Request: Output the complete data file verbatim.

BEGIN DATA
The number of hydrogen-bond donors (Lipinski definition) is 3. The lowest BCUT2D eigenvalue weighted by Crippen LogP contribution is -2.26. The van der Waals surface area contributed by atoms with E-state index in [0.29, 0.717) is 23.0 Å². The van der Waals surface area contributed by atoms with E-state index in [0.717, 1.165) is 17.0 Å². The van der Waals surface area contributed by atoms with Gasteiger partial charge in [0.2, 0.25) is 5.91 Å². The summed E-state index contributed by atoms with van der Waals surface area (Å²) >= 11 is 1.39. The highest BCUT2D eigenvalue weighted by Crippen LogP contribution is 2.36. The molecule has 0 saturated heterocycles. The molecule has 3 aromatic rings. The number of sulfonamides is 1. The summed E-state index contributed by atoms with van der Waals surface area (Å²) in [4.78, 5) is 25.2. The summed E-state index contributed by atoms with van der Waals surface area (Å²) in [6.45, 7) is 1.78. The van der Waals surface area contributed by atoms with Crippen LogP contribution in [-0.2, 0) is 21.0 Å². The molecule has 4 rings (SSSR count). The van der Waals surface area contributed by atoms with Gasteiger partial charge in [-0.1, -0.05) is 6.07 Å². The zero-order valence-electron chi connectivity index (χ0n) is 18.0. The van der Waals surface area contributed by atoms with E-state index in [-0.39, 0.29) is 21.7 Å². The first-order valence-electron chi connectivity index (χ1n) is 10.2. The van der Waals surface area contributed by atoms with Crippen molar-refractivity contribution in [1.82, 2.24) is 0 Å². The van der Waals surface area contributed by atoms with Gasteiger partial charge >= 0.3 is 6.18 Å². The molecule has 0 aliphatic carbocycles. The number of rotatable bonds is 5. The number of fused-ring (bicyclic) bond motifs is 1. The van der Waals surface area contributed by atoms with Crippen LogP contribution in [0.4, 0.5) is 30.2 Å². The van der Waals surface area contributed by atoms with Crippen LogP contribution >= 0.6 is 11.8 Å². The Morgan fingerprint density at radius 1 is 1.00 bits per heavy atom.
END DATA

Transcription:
The number of hydrogen-bond donors (Lipinski definition) is 3. The lowest BCUT2D eigenvalue weighted by Crippen LogP contribution is -2.26. The van der Waals surface area contributed by atoms with E-state index in [0.29, 0.717) is 23.0 Å². The van der Waals surface area contributed by atoms with E-state index in [0.717, 1.165) is 17.0 Å². The van der Waals surface area contributed by atoms with Gasteiger partial charge in [0.2, 0.25) is 5.91 Å². The summed E-state index contributed by atoms with van der Waals surface area (Å²) >= 11 is 1.39. The highest BCUT2D eigenvalue weighted by Crippen LogP contribution is 2.36. The molecule has 0 saturated heterocycles. The molecule has 3 aromatic rings. The number of sulfonamides is 1. The summed E-state index contributed by atoms with van der Waals surface area (Å²) in [4.78, 5) is 25.2. The summed E-state index contributed by atoms with van der Waals surface area (Å²) in [6.45, 7) is 1.78. The van der Waals surface area contributed by atoms with Crippen LogP contribution in [-0.2, 0) is 21.0 Å². The molecule has 4 rings (SSSR count). The van der Waals surface area contributed by atoms with Gasteiger partial charge in [-0.1, -0.05) is 6.07 Å². The zero-order valence-electron chi connectivity index (χ0n) is 18.0. The van der Waals surface area contributed by atoms with E-state index in [-0.39, 0.29) is 21.7 Å². The first-order valence-electron chi connectivity index (χ1n) is 10.2. The van der Waals surface area contributed by atoms with Crippen molar-refractivity contribution in [1.82, 2.24) is 0 Å². The van der Waals surface area contributed by atoms with Gasteiger partial charge >= 0.3 is 6.18 Å². The molecule has 0 aliphatic carbocycles. The number of rotatable bonds is 5. The number of fused-ring (bicyclic) bond motifs is 1. The van der Waals surface area contributed by atoms with Crippen LogP contribution in [0.4, 0.5) is 30.2 Å². The van der Waals surface area contributed by atoms with Crippen LogP contribution >= 0.6 is 11.8 Å². The Morgan fingerprint density at radius 1 is 1.00 bits per heavy atom.